Patents can be a fantastic identifier of niche talent, particularly if you are looking for innovators or inventors. Transformational talent lives here, and pulling candidates who work on an original idea that turned into a patent can bring your candidate pool to another level.
To search FPO go to the main search page here: http://www.freepatentsonline.com/search.html
You’ll see the search field and a list of several acronyms. Searching FPO is not Boolean-based, but once you understand the parts, you can search the site quickly.
Enter your keywords and use the terms IC: and AC: to search by city. We are telling FPO we want to look for Inventor City or the Assignee City of Houston.
“Medicinal chemistry” IC:Houston
“Medicinal chemistry” AC:Houston
You can pull a listing of specific patents, the specific patent number, and a team of inventors/assignees that worked in a niche field or with a niche product.
You can also search The United States Patent and Trademark Office (USPTO.gov) as a secondary source, but I’ve found FPO to be more user-friendly and more intuitive. Using the USPTO might involve some trial and error. Free Patents Online has been more efficient in my opinion in accessing the information. You’ll have to use the “patent jargon” as with FPO but once you get used to IC, IA and some of the other acronyms you’ll be able to navigate well. Tricky at times, but it can lead to a significant payoff.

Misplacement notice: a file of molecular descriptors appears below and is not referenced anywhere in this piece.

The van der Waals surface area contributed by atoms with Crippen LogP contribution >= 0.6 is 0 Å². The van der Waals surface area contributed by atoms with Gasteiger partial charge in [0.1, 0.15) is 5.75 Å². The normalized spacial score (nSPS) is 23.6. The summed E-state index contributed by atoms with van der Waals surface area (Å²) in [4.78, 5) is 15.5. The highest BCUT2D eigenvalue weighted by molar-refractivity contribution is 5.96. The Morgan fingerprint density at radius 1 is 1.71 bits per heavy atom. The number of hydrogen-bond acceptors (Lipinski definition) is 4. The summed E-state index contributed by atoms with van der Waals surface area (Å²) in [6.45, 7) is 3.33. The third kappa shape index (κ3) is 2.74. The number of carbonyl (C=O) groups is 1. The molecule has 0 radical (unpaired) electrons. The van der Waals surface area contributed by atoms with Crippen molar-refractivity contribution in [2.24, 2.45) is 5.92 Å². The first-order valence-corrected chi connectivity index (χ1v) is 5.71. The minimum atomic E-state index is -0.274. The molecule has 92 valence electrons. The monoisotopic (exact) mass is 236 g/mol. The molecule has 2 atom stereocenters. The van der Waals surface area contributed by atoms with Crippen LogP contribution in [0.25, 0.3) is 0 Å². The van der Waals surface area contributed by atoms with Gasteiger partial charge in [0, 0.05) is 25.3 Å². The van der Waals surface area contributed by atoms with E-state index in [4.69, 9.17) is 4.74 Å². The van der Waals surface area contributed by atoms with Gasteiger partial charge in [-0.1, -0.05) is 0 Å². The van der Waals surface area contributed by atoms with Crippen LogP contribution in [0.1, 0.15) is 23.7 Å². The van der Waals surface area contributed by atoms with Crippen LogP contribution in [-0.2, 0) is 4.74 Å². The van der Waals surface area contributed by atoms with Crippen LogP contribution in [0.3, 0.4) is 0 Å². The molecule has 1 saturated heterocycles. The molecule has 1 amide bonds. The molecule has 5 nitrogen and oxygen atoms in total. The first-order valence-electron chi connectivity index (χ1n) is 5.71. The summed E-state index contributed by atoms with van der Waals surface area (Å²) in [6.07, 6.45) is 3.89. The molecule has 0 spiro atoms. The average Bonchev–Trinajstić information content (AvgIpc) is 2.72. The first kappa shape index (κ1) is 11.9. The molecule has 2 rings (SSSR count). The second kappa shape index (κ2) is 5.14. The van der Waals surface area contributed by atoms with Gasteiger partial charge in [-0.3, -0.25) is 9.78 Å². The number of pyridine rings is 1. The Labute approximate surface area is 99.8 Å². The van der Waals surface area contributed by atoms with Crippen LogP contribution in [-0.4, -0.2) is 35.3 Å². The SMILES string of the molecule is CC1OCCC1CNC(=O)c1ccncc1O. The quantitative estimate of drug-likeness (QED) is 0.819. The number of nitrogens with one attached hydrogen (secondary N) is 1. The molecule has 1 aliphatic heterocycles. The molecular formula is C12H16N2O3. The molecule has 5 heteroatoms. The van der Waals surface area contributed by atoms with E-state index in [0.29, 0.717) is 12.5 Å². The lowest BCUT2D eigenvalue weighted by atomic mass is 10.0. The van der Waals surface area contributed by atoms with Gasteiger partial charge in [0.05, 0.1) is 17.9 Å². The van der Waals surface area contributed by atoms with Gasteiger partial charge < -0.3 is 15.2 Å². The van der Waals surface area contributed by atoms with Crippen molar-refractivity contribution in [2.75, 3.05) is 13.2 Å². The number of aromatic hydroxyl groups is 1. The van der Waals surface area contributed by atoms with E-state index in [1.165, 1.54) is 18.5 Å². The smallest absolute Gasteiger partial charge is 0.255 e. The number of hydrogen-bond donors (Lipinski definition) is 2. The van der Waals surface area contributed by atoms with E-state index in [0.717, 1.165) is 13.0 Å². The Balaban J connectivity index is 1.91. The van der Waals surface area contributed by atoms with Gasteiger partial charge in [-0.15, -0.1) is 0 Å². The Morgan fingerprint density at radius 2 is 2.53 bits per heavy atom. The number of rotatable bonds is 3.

Experimenting with Google Patents
Another way to search patents is with Google Patents. You may have to change some things around, but you can pull a massive amount of information in seconds.
Start with the main website and enter your keywords: https://patents.google.com/
You’ll see the database start to formulate and separate search terms. You can also pull articles from Google Scholar by clicking the corresponding box.
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As shown above, you can change your keywords and the latest date of patents with the left search box. Also, you should probably change your results to 100 per page (shown at the top right of the figure above). Pay particular attention to the Download CSV. You can use this link to extract all the information in a CSV/Excel file without any fancy tools like Dataminer (see the screenshot below).
You can pull Patent Numbers, Inventor Names, direct links to the patents, and the actual search URL used to find this information, all with one click of the Download CSV button.
I would recommend using a “true” patent site like FPO in conjunction with Google Patents when you search patents. Your results may vary between these two sites, so while looking for niche innovators, use multiple resources to the pull the “best of the best.”
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Since many of these resources supply limited bio information, you’ll have to cross-reference. Most researchers can be found on LinkedIn or through a company directory, so I typically start there. Also, use your ATS, extensions, or access to other databases if you have them.
As you can see, you have to be a bit of a mad scientist and experiment with different methods and tools. By innovating keywords with patent sites and cross-referencing tools, you can find the real “thinkers” that may don’t have a CV out there. I hope this helps, and have fun plunging into patents.